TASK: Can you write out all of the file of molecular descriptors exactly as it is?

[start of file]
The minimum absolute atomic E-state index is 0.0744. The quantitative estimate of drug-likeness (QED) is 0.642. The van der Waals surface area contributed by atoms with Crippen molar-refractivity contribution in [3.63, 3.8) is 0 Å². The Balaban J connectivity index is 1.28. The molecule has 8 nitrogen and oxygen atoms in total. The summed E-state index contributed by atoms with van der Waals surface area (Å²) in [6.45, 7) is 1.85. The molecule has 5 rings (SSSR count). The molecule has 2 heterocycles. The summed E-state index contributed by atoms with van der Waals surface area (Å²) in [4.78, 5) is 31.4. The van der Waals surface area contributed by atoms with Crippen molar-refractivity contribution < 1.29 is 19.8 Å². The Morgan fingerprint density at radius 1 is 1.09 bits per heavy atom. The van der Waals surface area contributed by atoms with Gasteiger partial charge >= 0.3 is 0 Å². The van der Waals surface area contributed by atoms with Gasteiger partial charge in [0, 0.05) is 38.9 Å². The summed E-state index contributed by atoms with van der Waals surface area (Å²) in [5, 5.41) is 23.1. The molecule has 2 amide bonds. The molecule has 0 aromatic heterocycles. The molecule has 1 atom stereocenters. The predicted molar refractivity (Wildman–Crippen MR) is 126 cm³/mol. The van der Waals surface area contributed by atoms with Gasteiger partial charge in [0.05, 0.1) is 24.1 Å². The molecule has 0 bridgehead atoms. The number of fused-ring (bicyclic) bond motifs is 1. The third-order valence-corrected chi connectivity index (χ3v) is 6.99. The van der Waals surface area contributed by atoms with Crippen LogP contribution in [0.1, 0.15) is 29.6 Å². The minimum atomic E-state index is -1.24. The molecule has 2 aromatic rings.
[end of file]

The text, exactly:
The minimum absolute atomic E-state index is 0.0744. The quantitative estimate of drug-likeness (QED) is 0.642. The van der Waals surface area contributed by atoms with Crippen molar-refractivity contribution in [3.63, 3.8) is 0 Å². The Balaban J connectivity index is 1.28. The molecule has 8 nitrogen and oxygen atoms in total. The summed E-state index contributed by atoms with van der Waals surface area (Å²) in [6.45, 7) is 1.85. The molecule has 5 rings (SSSR count). The molecule has 2 heterocycles. The summed E-state index contributed by atoms with van der Waals surface area (Å²) in [4.78, 5) is 31.4. The van der Waals surface area contributed by atoms with Crippen molar-refractivity contribution < 1.29 is 19.8 Å². The Morgan fingerprint density at radius 1 is 1.09 bits per heavy atom. The van der Waals surface area contributed by atoms with Gasteiger partial charge >= 0.3 is 0 Å². The van der Waals surface area contributed by atoms with Gasteiger partial charge in [0, 0.05) is 38.9 Å². The summed E-state index contributed by atoms with van der Waals surface area (Å²) in [5, 5.41) is 23.1. The molecule has 2 amide bonds. The molecule has 0 aromatic heterocycles. The molecule has 1 atom stereocenters. The predicted molar refractivity (Wildman–Crippen MR) is 126 cm³/mol. The van der Waals surface area contributed by atoms with Gasteiger partial charge in [0.05, 0.1) is 24.1 Å². The molecule has 0 bridgehead atoms. The number of fused-ring (bicyclic) bond motifs is 1. The third-order valence-corrected chi connectivity index (χ3v) is 6.99. The van der Waals surface area contributed by atoms with Crippen LogP contribution in [0.1, 0.15) is 29.6 Å². The minimum atomic E-state index is -1.24. The molecule has 2 aromatic rings.